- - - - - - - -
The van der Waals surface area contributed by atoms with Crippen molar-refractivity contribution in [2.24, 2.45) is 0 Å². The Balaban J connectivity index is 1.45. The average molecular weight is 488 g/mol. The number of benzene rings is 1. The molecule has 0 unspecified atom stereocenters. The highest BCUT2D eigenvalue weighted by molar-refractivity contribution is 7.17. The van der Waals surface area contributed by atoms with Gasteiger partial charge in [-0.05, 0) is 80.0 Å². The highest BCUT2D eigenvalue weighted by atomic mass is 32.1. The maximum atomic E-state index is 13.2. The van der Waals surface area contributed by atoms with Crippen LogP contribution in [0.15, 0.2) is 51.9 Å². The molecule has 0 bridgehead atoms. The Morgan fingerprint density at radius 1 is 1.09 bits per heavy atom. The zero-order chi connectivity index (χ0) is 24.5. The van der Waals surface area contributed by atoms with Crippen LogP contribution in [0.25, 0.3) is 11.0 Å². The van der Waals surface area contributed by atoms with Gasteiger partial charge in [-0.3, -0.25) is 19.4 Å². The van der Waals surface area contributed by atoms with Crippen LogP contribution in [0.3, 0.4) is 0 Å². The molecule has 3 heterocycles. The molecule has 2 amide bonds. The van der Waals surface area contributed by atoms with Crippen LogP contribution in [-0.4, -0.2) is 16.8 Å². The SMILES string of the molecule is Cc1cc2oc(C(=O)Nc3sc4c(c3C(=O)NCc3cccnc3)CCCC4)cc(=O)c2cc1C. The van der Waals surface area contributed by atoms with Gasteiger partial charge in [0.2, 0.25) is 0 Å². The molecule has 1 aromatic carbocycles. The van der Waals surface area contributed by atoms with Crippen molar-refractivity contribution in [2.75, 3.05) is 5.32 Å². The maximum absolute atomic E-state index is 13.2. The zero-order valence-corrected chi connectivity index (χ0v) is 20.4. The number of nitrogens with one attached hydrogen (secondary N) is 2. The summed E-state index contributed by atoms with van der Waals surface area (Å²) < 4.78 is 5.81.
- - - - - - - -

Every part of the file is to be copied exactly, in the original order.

The van der Waals surface area contributed by atoms with Crippen molar-refractivity contribution in [2.24, 2.45) is 0 Å². The Balaban J connectivity index is 1.45. The average molecular weight is 488 g/mol. The number of benzene rings is 1. The molecule has 0 unspecified atom stereocenters. The highest BCUT2D eigenvalue weighted by molar-refractivity contribution is 7.17. The van der Waals surface area contributed by atoms with Gasteiger partial charge in [-0.05, 0) is 80.0 Å². The highest BCUT2D eigenvalue weighted by atomic mass is 32.1. The maximum atomic E-state index is 13.2. The van der Waals surface area contributed by atoms with Crippen LogP contribution in [0.15, 0.2) is 51.9 Å². The molecule has 0 bridgehead atoms. The Morgan fingerprint density at radius 1 is 1.09 bits per heavy atom. The zero-order chi connectivity index (χ0) is 24.5. The van der Waals surface area contributed by atoms with Crippen LogP contribution in [0.25, 0.3) is 11.0 Å². The van der Waals surface area contributed by atoms with Gasteiger partial charge in [-0.3, -0.25) is 19.4 Å². The van der Waals surface area contributed by atoms with Crippen LogP contribution in [0.3, 0.4) is 0 Å². The molecule has 3 heterocycles. The molecule has 2 amide bonds. The van der Waals surface area contributed by atoms with Crippen LogP contribution in [-0.4, -0.2) is 16.8 Å². The SMILES string of the molecule is Cc1cc2oc(C(=O)Nc3sc4c(c3C(=O)NCc3cccnc3)CCCC4)cc(=O)c2cc1C. The van der Waals surface area contributed by atoms with Gasteiger partial charge in [0.2, 0.25) is 0 Å². The molecule has 1 aromatic carbocycles. The van der Waals surface area contributed by atoms with Crippen molar-refractivity contribution in [2.75, 3.05) is 5.32 Å². The maximum absolute atomic E-state index is 13.2. The zero-order valence-corrected chi connectivity index (χ0v) is 20.4. The number of nitrogens with one attached hydrogen (secondary N) is 2. The summed E-state index contributed by atoms with van der Waals surface area (Å²) < 4.78 is 5.81.